High Court to Decide Whether Education Tax Initiative Will Stand
LAS VEGAS CBS KXNT -The Nevada Supreme Court heard arguments on Wednesday over whether the teachers union adequately described its business margin tax proposal to voters. The question before the court — how much did petition signers need to know about the various possible effects of the measure in order to make an informed decision?
The challengers claim that the description of effect for the initiative is misleading because it claims the money from the 2 percent margin tax will support education. Attorney Josh Hicks told the Court the title of the initiative, which contains the word “education,” leads voters down the wrong path.
He called the initiative description a “half-truth,” because it correctly describes which account the money will go in, but fails to reveal that it doesn’t obligate the state to spend more on education.
The Committee to Protect Nevada Jobs, which Hicks represents, has suggested that the additional money from a business margins tax would simply displace money the legislature would normally transfer from the state’s general fund to its Distributive Education Account, thereby providing a pot of new money for lawmakers to spend at will.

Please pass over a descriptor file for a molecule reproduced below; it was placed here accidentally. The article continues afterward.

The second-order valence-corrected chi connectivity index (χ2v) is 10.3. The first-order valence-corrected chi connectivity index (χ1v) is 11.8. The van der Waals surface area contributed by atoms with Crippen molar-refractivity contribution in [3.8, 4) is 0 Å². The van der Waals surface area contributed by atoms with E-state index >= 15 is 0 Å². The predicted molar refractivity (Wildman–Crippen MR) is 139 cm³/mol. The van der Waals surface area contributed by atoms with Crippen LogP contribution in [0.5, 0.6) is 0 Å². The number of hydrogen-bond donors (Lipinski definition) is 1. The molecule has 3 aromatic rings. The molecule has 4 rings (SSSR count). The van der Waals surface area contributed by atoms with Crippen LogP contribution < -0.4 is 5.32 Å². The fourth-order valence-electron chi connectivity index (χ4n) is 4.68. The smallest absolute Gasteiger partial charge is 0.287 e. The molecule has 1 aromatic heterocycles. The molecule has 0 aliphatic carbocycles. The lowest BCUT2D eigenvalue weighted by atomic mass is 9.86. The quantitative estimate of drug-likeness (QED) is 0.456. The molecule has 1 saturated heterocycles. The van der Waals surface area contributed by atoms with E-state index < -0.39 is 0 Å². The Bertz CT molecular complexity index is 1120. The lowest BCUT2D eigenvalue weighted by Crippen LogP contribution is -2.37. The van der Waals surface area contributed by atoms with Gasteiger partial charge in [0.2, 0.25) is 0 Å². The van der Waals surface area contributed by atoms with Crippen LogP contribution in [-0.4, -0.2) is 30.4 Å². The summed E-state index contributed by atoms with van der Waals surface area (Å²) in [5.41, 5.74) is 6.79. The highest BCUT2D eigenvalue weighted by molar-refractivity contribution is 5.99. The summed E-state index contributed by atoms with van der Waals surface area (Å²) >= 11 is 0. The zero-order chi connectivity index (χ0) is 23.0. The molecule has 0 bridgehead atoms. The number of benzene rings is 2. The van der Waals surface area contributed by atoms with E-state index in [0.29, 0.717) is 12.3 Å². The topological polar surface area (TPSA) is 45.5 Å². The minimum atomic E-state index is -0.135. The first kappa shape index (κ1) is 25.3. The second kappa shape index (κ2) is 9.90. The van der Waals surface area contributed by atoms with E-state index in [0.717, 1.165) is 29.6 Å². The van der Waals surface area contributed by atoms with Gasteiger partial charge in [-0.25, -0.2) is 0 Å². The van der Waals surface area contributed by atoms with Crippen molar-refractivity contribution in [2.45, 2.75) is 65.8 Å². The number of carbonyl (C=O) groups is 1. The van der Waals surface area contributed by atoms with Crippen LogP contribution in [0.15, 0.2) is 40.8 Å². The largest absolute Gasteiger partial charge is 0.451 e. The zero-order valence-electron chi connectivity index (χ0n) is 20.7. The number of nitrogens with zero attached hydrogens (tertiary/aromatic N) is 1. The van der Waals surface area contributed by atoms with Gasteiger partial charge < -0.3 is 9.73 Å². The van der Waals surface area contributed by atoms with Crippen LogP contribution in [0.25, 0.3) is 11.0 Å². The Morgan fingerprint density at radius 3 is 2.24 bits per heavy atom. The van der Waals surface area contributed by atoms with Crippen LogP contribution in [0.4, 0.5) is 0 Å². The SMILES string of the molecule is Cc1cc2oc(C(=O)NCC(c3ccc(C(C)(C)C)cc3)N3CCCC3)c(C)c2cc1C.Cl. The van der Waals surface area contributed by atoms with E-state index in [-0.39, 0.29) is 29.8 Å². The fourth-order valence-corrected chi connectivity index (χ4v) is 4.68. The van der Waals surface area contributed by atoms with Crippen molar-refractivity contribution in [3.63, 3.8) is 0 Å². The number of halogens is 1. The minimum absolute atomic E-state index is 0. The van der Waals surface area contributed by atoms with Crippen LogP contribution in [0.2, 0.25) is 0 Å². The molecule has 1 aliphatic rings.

Justices probed for a concrete basis in law to support the claim that the legislature would withhold a like amount from the general fund, and spend the money on something else. Some justices called it a hypothetical arguement. Teachers union attorney Frank Flaherty said there is no legal basis for the claim, and called it speculation.
Hicks argued that most voters aren’t familiar enough with Nevada’s school budgeting procedure to understand the flexibility lawmakers would have. The court inquired how many possible scenarios proponents would have to outline for voters in order to have a complete description.
If the court upholds the initiative, it will bind the legislature to consider the margin tax within 40 days after it convenes.